When rocks flew into the night of June 28th, 1969 outside the Stonewall Inn in New York City, history stood still to take notice of what we now call the beginning of the modern Gay liberation movement.
It was any other night at Stonewall; a gay bar run by the infamous ‘mafia’ of that time. Queer establishments were prohibited by law, but the mafia paid off local police and in turn charged exorbitantly from the mostly white-cis-queer patrons of the inn. All was going well when somewhere into the night, the lights came on, and New York police raided the bar. Lives were lost, and many others were hurt or arrested, but the spark that began that night, ignited a whole movement that went on for days and brought together queer folk from all over the country; and later, the world.
Pride began that night, and its vanguard was firebrand trans woman of colour, Marsha P. Johnson.
Who was Marsha?
Born Malcolm Michaels Jr. on Aug. 24, 1945 to a working-class household, Marsha came from modest beginnings and moved to New York City in 1963 with what she later recalled in an interview, ‘$15 and a bag of clothes.’ Transgender wasn’t a very widely accepted term back then, so Marsha is often cited calling herself transvestite, drag queen, or when asked blatantly for her gender, simply giving her middle name; P. for ‘pay it no mind’.
Advocating for Gay liberation from the very beginning, Marsha was just 23 when she is remembered as one of the early instigators of the Stonewall riots, allegedly throwing a shot glass at a mirror in the torched bar screaming, “I got my civil rights”. After Stonewall, she joined the Gay Liberation Front and participated in the first Pride rally on the anniversary of the riot in June 1970. Later, in the 70s she, along with her lifelong friend and colleague, Sylvia Rivera, started one of the first trans advocacy groups of the world— ‘Street Transvestite (now Transgender) Action Revolutionaries’, or STAR. Through STAR, they worked to advocate for young trans people — and for a time, house, clothe and feed them. Both Marsha and Sylvia effectively were from ‘off the streets’, with each going through their tribulations with poverty and homelessness, a reality they wanted to protect other vulnerable trans folk from.
Throughout her life living outside the sexual mainstream, Marsha’s presence can be found in videos and documentaries of the time from her active role in gay politics and her general colourful personality. Nearly every picture documented of Marsha has her smiling a toothy, almost whimsical smile; one that came to resonate hope for so many around her. Her fashion and demeanour forced even Andy Warhol to take notice which led to Marsha modelling for him for in 1975 as part of a series of photographs titled, ‘Ladies and Gentlemen’.
As a gender non-conforming woman of colour, Marsha had ardent supporters and friends, but also faced vehement violence and exclusion. Marsha is documented to have gone through several battles with mental illness, drug abuse and towards the end of her life even AIDS. On the sombre morning of 6th of June 1992, she was found dead at 46 years old in the Hudson River. New York police chalked it up to suicide but locals including community leaders have always questioned the mysterious circumstances of her death, 25 years on.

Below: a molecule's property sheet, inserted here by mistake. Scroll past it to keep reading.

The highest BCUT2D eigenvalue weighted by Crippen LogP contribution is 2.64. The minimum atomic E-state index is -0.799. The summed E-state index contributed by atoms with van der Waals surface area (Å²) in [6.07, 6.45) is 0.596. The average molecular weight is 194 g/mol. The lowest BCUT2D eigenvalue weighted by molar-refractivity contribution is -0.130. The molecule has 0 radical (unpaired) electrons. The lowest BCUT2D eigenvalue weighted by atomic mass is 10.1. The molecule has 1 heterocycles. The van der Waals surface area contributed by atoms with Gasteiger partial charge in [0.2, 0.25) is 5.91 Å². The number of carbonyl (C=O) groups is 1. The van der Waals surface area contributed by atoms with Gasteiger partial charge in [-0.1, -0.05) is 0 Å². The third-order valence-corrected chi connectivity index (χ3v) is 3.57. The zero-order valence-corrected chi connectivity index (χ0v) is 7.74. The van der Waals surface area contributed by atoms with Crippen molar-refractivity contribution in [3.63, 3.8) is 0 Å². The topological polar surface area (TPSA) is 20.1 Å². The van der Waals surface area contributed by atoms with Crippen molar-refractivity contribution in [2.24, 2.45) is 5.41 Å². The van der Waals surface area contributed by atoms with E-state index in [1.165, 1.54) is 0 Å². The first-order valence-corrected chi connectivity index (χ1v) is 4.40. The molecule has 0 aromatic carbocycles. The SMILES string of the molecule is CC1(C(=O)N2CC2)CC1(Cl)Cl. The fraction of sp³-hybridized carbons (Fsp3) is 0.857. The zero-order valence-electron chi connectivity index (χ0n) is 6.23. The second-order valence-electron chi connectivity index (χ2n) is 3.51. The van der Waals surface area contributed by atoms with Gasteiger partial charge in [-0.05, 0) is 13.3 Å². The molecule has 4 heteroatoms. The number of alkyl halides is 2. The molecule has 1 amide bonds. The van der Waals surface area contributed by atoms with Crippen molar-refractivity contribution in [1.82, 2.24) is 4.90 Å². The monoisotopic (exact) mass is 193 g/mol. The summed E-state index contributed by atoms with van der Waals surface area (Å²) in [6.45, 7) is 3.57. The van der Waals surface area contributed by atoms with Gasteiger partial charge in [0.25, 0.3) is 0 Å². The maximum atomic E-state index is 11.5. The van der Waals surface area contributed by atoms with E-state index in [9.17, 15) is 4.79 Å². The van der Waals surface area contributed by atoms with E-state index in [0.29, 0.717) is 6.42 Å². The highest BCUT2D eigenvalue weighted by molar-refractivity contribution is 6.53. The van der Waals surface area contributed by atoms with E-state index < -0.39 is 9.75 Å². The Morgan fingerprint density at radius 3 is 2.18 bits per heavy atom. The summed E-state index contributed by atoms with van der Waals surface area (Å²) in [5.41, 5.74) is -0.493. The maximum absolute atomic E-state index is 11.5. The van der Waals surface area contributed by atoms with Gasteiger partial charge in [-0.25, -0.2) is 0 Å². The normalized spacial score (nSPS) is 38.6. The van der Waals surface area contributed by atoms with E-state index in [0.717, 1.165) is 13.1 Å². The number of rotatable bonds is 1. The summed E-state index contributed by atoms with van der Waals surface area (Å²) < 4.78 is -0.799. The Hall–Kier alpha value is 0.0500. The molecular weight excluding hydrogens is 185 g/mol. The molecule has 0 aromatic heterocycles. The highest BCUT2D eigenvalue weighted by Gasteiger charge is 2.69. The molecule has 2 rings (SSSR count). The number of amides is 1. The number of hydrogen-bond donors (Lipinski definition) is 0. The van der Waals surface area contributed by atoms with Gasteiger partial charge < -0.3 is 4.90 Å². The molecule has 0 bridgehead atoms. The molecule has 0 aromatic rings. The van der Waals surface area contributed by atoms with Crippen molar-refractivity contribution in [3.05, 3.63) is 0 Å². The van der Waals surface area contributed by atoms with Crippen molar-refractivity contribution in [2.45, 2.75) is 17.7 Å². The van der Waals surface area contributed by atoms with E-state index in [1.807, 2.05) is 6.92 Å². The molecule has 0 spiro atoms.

Marsha: In Death as in Life
Last year, Netflix released an original documentary directed by David France titled ‘The Death and Life of Marsha P. Johnson’ (2017). The documentary follows protagonist Victoria Cruz; a trans-woman of colour from the Anti-Violence Project in New York City, as she attempts to seek answers about Johnson’s death. What follows is about 105 mins of detective search into Marsha’s life through the eyes of all the people she influenced. The documentary is more a eulogy than a biography, as it covers mainly versions of Marsha’s life from her friends and colleagues in the community and less a dive in into her early life, thoughts or emotions. This though can be preceded with the fact that not much is known of her early personal life due to the pervasive culture of LGBTQIA+ exclusion of the time, and most of Marsha can only be found in archival footage and information from the movement she began.
The theory the film implies throughout is that Marsha was, in fact, murdered. The possibilities of how that may have happened are the ones Victoria tries to explore. This brings forth the strongest part of the film in how it shows the connection between Marsha’s legacy and Victoria’s activism in the present. It also highlights the lasting culture of violence towards trans women of colour till date through parallels in the recent case of black transwoman Islan Nettles, who was murdered by a queerphobic cis man.
The film concludes open ended with Victoria reflecting over her journey and that of Marsha’s. Her investigation does not reach a dead end but does not find the conclusion either, so Victoria is seen finally submitting all her research to the FBI.
The colour and joy of Marsha P. Johnson’s short and troubled life is an echo of hope and melancholy to this day. Hope, in how much she did for the community in establishing the ‘T’ n LGBT+, yet melancholy for how in order to understand the beginning of her life, we must begin at Marsha’s untimely end.
**Further reading on Marsha P Johnson-
- Janet Mock’s 2014 memoir Redefining Realness
- David Carter’s 2004 book Stonewall: The Riots That Sparked the Gay Revolution